Episode 4

Cold Water Immersion with Team ETA


Cold Water Immersion

Featuring Dan Karl, Vic Ventura, and Gwen Forti

As humans, we are tropical creatures by our most original nature. Our wellbeing requires a consistent maintenance of 98.6 degrees.

Even in the age of down jackets and electrically warmed gloves, there are no shortage of natural environments that are particularly adept at making it very challenging to maintain that consistent temperature. In fact, more often than not it’s unexpected hypothermia in a non-winter environment that accounts for rescues and even deaths of recreational adventurers.

If even with all of our modern clothing and equipment we seem so ill fit to handle the cold, then it’s a fair question to ask how we as a species managed to do so before we had any such things? Regardless of what particular version of history you subscribe to, there is no denying that our ancestors adapted to the cold somewhere along the line. This is especially true if your ancestors are of northern European origins like mine.

I genuinely love the winter. To get after whatever your pursuit of choice is amongst the dead of winter, you have to want it that extra bit, not to mention that with winter the winter setting comes a silence so loud that you can hear it. Yet all the love in the world for the cold never stopped my hands and feet from turning to blocks of ice on long days of ice climbing.

So when I was exposed to the idea that by intentionally yet measurably exposing one’s body to the cold could begin to build not only its resilience to cold, but its circulation and immunity to boot, I couldn’t look the other way.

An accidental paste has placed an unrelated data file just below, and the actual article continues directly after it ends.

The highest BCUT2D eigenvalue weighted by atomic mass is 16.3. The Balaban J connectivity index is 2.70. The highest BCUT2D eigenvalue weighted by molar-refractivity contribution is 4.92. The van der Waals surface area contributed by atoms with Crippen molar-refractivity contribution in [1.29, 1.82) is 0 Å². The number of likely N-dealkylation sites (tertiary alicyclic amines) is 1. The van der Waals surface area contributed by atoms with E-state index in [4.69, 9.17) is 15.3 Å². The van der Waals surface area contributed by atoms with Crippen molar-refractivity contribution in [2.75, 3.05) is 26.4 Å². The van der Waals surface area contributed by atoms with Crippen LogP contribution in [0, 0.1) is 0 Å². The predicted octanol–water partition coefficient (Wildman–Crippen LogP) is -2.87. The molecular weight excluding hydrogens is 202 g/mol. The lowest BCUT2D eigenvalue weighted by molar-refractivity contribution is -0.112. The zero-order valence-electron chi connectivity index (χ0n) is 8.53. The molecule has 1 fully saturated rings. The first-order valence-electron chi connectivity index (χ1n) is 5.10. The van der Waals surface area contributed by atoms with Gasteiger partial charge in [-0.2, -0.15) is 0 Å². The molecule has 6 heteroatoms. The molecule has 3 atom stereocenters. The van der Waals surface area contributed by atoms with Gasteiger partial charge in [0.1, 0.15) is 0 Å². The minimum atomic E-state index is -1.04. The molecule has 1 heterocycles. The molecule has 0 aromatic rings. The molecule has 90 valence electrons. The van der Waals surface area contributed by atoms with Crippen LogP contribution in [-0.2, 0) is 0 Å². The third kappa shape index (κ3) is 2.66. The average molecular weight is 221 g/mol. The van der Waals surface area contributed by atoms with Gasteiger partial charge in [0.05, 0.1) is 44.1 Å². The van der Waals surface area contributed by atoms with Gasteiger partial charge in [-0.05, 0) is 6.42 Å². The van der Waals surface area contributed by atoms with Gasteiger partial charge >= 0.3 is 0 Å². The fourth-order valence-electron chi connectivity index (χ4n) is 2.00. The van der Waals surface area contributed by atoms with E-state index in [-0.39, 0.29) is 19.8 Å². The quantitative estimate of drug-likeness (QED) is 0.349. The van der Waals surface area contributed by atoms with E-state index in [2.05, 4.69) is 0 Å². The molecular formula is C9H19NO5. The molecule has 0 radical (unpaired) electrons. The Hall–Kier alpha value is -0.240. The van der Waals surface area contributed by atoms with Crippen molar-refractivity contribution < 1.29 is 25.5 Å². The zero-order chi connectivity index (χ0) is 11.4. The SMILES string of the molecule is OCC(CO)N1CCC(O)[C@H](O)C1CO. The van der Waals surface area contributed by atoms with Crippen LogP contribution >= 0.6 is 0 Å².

These are not my ideas, as much as I wish I could claim that they were. I read, as many have, about the “Iceman” Wim Hof, and his long history of demonstrating these abilities. I decided very quickly that any man disciplined enough to swim under the arctic sea ice had some lessons that I needed to learn for myself.

I’m also fortunate enough to count several other masochists as some of my closest friends. So with very little convincing, myself and Vic were very soon confusing the hell out of the lifeguards and other members of our gym by going outside into the snow directly after climbing out of the hot tub or sauna. Before long, it evolved into laying in the river behind the gym each morning. At a cool 32 degrees, it became the standard morning wake-up.

After a weekend of ice climbing in the Adirondack High Peaks, Vic, Gwen, Dan, and I decided to test our practice in a true winter setting. Since the northeastern U.S. is shy on glaciers, we settled instead for bashing our way through a hole in the ice of the Boquet River, and taking turns sitting in the frigid water while focused on our breathing.

Consistent cold exposure training has the benefit of increasing white blood cell count, which leads to a strong immune system. It increases brown fat stores, a specific type of fast burning fat used for warmth, and often found in high concentration in infants and hibernating mammals. And when practiced in conjunction with breathing over time, builds literal muscle-memory into the microscopic muscle tissue of the capillaries, allowing a literal mind muscle connection just like curls would develop with one’s biceps. Over time, one can actually exert physical influence over the blood flow in their body.

The trade-off? The willingness to suffer the temperatures of frigid water on a daily basis, much like our ancestors. The only difference was it was the simple, daily exposure to their environment that kept them conditioned. For the modern human, we must seek this struggle voluntarily in an increasingly comfortable world. This, I find, is where we as a collective species all to often stumble.

Very often it is our perception of suffering that far exceeds the actuality of the experience. If we can simply learn to stop our perception from running amok, then often we find that what we are able to adjust to very quickly begins to exceed our expectations. Adjustment becomes endurance. Endurance becomes enjoyment.

And before you realize it, you find yourself craving the thing that once seemed unthinkable. Like looking forward to the coldest day of the year to take a swim.